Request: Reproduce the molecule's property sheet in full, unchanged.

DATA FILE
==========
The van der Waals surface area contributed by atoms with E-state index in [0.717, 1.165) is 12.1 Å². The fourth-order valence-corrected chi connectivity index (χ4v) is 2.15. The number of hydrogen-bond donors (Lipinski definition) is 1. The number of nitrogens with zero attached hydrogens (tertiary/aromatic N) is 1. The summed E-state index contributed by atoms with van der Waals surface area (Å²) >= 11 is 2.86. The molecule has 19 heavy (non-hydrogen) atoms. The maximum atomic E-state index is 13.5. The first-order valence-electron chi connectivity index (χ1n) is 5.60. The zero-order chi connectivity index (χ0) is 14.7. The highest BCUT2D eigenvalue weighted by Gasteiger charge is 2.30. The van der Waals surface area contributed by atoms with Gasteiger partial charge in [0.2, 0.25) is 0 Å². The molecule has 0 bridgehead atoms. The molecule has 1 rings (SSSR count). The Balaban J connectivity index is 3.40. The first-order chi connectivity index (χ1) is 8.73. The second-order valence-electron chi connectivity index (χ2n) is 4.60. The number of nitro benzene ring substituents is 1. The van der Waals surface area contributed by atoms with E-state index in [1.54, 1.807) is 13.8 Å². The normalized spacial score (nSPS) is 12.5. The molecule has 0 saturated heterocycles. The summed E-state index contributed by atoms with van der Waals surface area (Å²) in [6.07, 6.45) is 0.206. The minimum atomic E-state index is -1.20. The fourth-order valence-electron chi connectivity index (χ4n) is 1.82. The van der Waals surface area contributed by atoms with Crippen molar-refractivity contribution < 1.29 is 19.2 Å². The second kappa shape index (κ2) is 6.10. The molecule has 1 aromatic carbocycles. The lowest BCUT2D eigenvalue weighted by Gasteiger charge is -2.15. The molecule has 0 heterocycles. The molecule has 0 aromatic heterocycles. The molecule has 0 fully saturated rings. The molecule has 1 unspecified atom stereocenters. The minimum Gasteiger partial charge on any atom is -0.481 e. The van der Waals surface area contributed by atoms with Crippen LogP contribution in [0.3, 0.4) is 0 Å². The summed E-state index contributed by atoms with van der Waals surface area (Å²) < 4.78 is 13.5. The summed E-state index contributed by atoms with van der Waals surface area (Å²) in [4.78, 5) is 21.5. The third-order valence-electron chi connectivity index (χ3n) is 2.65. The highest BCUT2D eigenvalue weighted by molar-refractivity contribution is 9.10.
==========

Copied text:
The van der Waals surface area contributed by atoms with E-state index in [0.717, 1.165) is 12.1 Å². The fourth-order valence-corrected chi connectivity index (χ4v) is 2.15. The number of hydrogen-bond donors (Lipinski definition) is 1. The number of nitrogens with zero attached hydrogens (tertiary/aromatic N) is 1. The summed E-state index contributed by atoms with van der Waals surface area (Å²) >= 11 is 2.86. The molecule has 19 heavy (non-hydrogen) atoms. The maximum atomic E-state index is 13.5. The first-order valence-electron chi connectivity index (χ1n) is 5.60. The zero-order chi connectivity index (χ0) is 14.7. The highest BCUT2D eigenvalue weighted by Gasteiger charge is 2.30. The van der Waals surface area contributed by atoms with Gasteiger partial charge in [0.2, 0.25) is 0 Å². The molecule has 0 bridgehead atoms. The molecule has 1 rings (SSSR count). The Balaban J connectivity index is 3.40. The first-order chi connectivity index (χ1) is 8.73. The second-order valence-electron chi connectivity index (χ2n) is 4.60. The number of nitro benzene ring substituents is 1. The van der Waals surface area contributed by atoms with E-state index in [1.54, 1.807) is 13.8 Å². The normalized spacial score (nSPS) is 12.5. The molecule has 0 saturated heterocycles. The summed E-state index contributed by atoms with van der Waals surface area (Å²) in [6.07, 6.45) is 0.206. The minimum atomic E-state index is -1.20. The fourth-order valence-electron chi connectivity index (χ4n) is 1.82. The van der Waals surface area contributed by atoms with Crippen molar-refractivity contribution < 1.29 is 19.2 Å². The second kappa shape index (κ2) is 6.10. The molecule has 1 aromatic carbocycles. The lowest BCUT2D eigenvalue weighted by Gasteiger charge is -2.15. The molecule has 0 heterocycles. The molecule has 0 aromatic heterocycles. The molecule has 0 fully saturated rings. The molecule has 1 unspecified atom stereocenters. The minimum Gasteiger partial charge on any atom is -0.481 e. The van der Waals surface area contributed by atoms with Crippen LogP contribution in [0.3, 0.4) is 0 Å². The summed E-state index contributed by atoms with van der Waals surface area (Å²) < 4.78 is 13.5. The summed E-state index contributed by atoms with van der Waals surface area (Å²) in [4.78, 5) is 21.5. The third-order valence-electron chi connectivity index (χ3n) is 2.65. The highest BCUT2D eigenvalue weighted by molar-refractivity contribution is 9.10.